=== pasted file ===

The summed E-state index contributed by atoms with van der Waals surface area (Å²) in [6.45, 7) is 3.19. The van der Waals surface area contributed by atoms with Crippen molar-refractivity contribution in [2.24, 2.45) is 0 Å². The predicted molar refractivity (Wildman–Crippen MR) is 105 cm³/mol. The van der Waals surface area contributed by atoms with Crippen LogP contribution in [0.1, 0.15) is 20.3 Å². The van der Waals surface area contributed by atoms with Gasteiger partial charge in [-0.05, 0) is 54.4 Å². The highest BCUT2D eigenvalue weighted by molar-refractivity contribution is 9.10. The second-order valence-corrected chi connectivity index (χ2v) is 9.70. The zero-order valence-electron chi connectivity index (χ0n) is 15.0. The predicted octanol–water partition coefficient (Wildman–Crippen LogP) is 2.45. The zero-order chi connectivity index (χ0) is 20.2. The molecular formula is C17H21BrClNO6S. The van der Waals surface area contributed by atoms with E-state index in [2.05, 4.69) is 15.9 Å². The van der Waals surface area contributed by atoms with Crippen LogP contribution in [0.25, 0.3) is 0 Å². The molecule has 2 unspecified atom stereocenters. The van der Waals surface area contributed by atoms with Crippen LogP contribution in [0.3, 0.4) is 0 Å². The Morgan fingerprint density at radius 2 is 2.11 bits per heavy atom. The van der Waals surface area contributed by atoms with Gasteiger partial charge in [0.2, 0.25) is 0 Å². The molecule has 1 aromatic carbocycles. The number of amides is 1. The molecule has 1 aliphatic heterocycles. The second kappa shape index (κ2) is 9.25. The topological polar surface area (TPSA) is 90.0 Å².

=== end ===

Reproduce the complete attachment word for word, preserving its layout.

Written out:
The summed E-state index contributed by atoms with van der Waals surface area (Å²) in [6.45, 7) is 3.19. The van der Waals surface area contributed by atoms with Crippen molar-refractivity contribution in [2.24, 2.45) is 0 Å². The predicted molar refractivity (Wildman–Crippen MR) is 105 cm³/mol. The van der Waals surface area contributed by atoms with Crippen LogP contribution in [0.1, 0.15) is 20.3 Å². The van der Waals surface area contributed by atoms with Gasteiger partial charge in [-0.05, 0) is 54.4 Å². The highest BCUT2D eigenvalue weighted by molar-refractivity contribution is 9.10. The second-order valence-corrected chi connectivity index (χ2v) is 9.70. The zero-order valence-electron chi connectivity index (χ0n) is 15.0. The predicted octanol–water partition coefficient (Wildman–Crippen LogP) is 2.45. The zero-order chi connectivity index (χ0) is 20.2. The molecular formula is C17H21BrClNO6S. The van der Waals surface area contributed by atoms with E-state index in [2.05, 4.69) is 15.9 Å². The van der Waals surface area contributed by atoms with Crippen LogP contribution in [0.25, 0.3) is 0 Å². The molecule has 2 unspecified atom stereocenters. The van der Waals surface area contributed by atoms with Crippen LogP contribution in [0.3, 0.4) is 0 Å². The Morgan fingerprint density at radius 2 is 2.11 bits per heavy atom. The van der Waals surface area contributed by atoms with Gasteiger partial charge in [0.2, 0.25) is 0 Å². The molecule has 1 aromatic carbocycles. The number of amides is 1. The molecule has 1 aliphatic heterocycles. The second kappa shape index (κ2) is 9.25. The topological polar surface area (TPSA) is 90.0 Å².